In its filing, the Prosecution argued that it was still within its discretion to unilaterally withdraw charges against the defendant – without the court’s granting leave to do so – owing to the fact that the formal trial against the defendant had not yet commenced. In the alternative, the Prosecution argued that the fact that there is insufficient evidence to convict the defendant should warrant leave to withdraw the charges. The defense essentially agreed with the Prosecution’s contentions, agreeing that the Prosecution should have unilateral discretion to withdraw the charges, and that subsequent to the withdrawal of charges, the entire case against Muthaura should end as soon as possible. Likewise, it submitted that if leave to withdraw the charges is required, it requested that leave be granted as quickly as possible.
The Common Legal Representative for Victims submitted to the court the position that leave to withdraw charges would be necessary before charges against the defendant can be withdrawn. It also argued that should the Chamber dismiss the charges against Muthaura, it should do so without prejudice to the Prosecution’s ability to bring future charges against the defendant, should circumstances change.
Decision Review: Article 61(4) of the Statute allows the Prosecution to amend or withdraw charges against the defendant at any time before the confirmation hearing, upon proper notification to the Pre-Trial chamber of the reasons for withdrawal. Article 61(9) allows the Prosecution to withdraw charges against a defendant once trial has commenced only with the permission of the Chamber. The Chamber found that the Statute does not address the current situation –a request to withdraw charges after the confirmation hearing but before the trial.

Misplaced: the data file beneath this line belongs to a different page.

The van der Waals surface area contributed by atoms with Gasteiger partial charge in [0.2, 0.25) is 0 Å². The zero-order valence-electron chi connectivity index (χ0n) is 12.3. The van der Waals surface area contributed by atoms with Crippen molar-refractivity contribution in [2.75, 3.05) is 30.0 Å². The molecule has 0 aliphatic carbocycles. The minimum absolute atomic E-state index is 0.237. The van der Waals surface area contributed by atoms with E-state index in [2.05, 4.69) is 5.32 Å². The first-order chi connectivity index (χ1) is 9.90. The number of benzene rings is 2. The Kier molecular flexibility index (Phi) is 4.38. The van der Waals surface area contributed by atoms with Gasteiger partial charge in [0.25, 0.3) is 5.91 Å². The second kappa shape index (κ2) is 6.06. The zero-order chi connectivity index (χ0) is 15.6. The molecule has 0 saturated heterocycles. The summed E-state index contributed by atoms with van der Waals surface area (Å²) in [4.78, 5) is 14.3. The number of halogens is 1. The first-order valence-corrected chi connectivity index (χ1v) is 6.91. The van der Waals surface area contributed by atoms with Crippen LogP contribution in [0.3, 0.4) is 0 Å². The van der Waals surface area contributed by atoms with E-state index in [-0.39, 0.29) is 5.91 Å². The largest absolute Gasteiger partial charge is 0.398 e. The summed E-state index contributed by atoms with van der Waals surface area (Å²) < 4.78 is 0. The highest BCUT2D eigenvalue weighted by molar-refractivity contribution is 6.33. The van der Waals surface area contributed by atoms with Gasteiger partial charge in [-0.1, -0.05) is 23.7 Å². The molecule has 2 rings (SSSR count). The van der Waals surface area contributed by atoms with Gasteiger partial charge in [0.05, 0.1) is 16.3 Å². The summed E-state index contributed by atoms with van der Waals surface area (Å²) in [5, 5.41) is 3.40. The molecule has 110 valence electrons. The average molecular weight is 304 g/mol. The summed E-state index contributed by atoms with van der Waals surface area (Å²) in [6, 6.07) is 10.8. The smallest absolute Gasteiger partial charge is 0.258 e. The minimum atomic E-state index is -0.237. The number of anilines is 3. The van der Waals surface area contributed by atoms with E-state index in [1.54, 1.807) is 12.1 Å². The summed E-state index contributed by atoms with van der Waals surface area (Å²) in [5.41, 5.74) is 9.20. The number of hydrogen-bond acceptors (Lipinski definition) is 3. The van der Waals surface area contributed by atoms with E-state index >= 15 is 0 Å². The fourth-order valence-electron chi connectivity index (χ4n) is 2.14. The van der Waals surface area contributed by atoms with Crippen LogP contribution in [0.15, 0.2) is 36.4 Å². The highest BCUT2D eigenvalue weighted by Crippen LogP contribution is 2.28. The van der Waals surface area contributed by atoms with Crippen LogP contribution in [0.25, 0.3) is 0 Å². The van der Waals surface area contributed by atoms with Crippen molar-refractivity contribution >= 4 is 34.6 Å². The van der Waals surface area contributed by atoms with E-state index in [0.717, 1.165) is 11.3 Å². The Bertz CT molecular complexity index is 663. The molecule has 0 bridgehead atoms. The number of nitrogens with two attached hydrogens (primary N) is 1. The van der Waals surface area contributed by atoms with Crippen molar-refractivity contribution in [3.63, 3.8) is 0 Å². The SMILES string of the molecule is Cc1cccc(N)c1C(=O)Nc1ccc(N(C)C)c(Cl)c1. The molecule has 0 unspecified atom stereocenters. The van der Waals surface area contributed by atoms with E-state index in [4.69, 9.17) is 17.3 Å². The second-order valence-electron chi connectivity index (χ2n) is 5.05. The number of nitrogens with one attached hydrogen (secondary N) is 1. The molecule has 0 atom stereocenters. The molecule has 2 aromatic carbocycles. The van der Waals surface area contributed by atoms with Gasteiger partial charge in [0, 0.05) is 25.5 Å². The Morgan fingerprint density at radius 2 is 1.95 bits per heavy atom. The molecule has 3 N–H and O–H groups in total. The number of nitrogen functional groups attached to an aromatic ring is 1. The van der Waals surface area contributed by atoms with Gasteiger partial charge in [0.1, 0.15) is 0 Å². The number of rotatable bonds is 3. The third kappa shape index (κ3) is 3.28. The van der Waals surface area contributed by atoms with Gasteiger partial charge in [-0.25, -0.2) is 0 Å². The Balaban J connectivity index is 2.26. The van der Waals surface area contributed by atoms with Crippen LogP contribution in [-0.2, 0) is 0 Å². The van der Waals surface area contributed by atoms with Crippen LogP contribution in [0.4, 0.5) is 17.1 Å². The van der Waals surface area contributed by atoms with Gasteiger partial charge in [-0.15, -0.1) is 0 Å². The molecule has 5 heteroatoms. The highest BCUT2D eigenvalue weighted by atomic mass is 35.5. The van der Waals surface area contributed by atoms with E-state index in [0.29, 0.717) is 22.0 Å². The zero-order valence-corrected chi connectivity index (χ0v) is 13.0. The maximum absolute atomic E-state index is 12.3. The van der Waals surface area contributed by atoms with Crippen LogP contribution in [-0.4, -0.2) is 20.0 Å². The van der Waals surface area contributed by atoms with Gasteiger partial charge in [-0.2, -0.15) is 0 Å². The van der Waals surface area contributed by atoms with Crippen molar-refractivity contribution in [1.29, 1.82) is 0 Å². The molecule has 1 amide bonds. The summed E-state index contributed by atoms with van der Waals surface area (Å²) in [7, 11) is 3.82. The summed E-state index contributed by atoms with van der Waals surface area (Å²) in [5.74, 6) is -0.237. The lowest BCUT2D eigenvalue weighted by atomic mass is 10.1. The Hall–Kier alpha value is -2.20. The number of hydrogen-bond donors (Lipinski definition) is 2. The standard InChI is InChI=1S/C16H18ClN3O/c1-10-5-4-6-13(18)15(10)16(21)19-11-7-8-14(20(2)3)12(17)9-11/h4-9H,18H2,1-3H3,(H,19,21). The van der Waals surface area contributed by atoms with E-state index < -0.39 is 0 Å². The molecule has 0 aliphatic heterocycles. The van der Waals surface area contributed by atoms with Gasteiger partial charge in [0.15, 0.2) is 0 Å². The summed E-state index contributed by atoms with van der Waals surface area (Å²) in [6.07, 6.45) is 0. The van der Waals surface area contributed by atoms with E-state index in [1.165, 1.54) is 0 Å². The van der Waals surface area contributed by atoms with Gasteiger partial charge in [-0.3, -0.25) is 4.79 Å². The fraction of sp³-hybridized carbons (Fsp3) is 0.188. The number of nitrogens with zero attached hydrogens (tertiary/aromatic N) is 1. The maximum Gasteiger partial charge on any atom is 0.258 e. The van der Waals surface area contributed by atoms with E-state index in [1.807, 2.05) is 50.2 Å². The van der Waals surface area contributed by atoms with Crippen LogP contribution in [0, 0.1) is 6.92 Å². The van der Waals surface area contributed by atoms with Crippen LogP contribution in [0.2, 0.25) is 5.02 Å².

Considering the fact that the Prosecution believed that there would be insufficient to convict the defendant at trial, and the fact that the Prosecution did not believe that it could secure evidence to convict the defendant, the Chamber granted the withdrawal of charges against Muthaura. Its decision was bolstered by the fact that the defense did not contest the withdrawal of charges.
Due to the dismissal of the charges against Muthaura, the Chamber noted that certain conditions placed on Muthaura, which were to have effect throughout the trial proceedings, are now moot and no longer have effect. The exception to the cessation of conditions on Muthaura are any protective measures taken in regards to victims, which have effect even beyond the conclusion of trial proceedings. All other motions and applications pending against Muthaura pursuant to the dismissed proceedings are also rendered moot.
Interestingly, the Chamber seemed to grant the removal of charges without squarely addressing the question of whether or not the Chamber’s specific leave to withdraw is required. It granted the application, but it remains unclear as to whether formal granting was a necessary precondition to cancelling the case against the defendant at this stage of the proceedings.
To access the full Decision, click here.